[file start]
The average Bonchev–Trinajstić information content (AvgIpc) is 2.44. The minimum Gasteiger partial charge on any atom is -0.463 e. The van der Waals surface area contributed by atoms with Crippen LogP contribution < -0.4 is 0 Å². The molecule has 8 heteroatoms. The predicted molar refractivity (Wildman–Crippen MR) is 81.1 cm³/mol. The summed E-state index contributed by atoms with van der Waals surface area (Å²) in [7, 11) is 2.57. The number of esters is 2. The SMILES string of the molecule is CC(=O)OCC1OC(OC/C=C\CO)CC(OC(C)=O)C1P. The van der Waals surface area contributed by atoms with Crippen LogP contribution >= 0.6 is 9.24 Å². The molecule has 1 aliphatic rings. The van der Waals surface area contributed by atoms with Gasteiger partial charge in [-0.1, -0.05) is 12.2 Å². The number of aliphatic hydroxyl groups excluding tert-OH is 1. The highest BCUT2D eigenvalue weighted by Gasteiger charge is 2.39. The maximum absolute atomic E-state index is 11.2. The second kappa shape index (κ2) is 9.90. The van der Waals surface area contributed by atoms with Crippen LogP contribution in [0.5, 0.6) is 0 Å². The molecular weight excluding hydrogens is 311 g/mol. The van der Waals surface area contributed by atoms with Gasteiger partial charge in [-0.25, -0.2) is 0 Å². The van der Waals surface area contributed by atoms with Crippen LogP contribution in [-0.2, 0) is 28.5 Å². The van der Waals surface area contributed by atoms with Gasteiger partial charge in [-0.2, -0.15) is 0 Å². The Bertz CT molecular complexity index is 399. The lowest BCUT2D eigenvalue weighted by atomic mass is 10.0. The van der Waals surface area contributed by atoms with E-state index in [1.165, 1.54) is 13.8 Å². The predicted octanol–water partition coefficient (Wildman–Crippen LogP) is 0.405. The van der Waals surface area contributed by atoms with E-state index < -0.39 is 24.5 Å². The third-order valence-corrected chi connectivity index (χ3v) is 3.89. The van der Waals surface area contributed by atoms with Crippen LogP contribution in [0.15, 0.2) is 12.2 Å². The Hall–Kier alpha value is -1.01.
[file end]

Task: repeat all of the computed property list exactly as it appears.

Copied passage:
The average Bonchev–Trinajstić information content (AvgIpc) is 2.44. The minimum Gasteiger partial charge on any atom is -0.463 e. The van der Waals surface area contributed by atoms with Crippen LogP contribution < -0.4 is 0 Å². The molecule has 8 heteroatoms. The predicted molar refractivity (Wildman–Crippen MR) is 81.1 cm³/mol. The summed E-state index contributed by atoms with van der Waals surface area (Å²) in [7, 11) is 2.57. The number of esters is 2. The SMILES string of the molecule is CC(=O)OCC1OC(OC/C=C\CO)CC(OC(C)=O)C1P. The van der Waals surface area contributed by atoms with Crippen LogP contribution >= 0.6 is 9.24 Å². The molecule has 1 aliphatic rings. The van der Waals surface area contributed by atoms with Gasteiger partial charge in [-0.1, -0.05) is 12.2 Å². The number of aliphatic hydroxyl groups excluding tert-OH is 1. The highest BCUT2D eigenvalue weighted by Gasteiger charge is 2.39. The maximum absolute atomic E-state index is 11.2. The second kappa shape index (κ2) is 9.90. The van der Waals surface area contributed by atoms with Crippen LogP contribution in [0.5, 0.6) is 0 Å². The molecular weight excluding hydrogens is 311 g/mol. The van der Waals surface area contributed by atoms with Gasteiger partial charge in [-0.25, -0.2) is 0 Å². The van der Waals surface area contributed by atoms with Crippen LogP contribution in [-0.2, 0) is 28.5 Å². The van der Waals surface area contributed by atoms with Gasteiger partial charge in [-0.2, -0.15) is 0 Å². The Bertz CT molecular complexity index is 399. The lowest BCUT2D eigenvalue weighted by atomic mass is 10.0. The van der Waals surface area contributed by atoms with E-state index in [1.165, 1.54) is 13.8 Å². The predicted octanol–water partition coefficient (Wildman–Crippen LogP) is 0.405. The van der Waals surface area contributed by atoms with E-state index < -0.39 is 24.5 Å². The third-order valence-corrected chi connectivity index (χ3v) is 3.89. The van der Waals surface area contributed by atoms with Crippen LogP contribution in [0.15, 0.2) is 12.2 Å². The Hall–Kier alpha value is -1.01.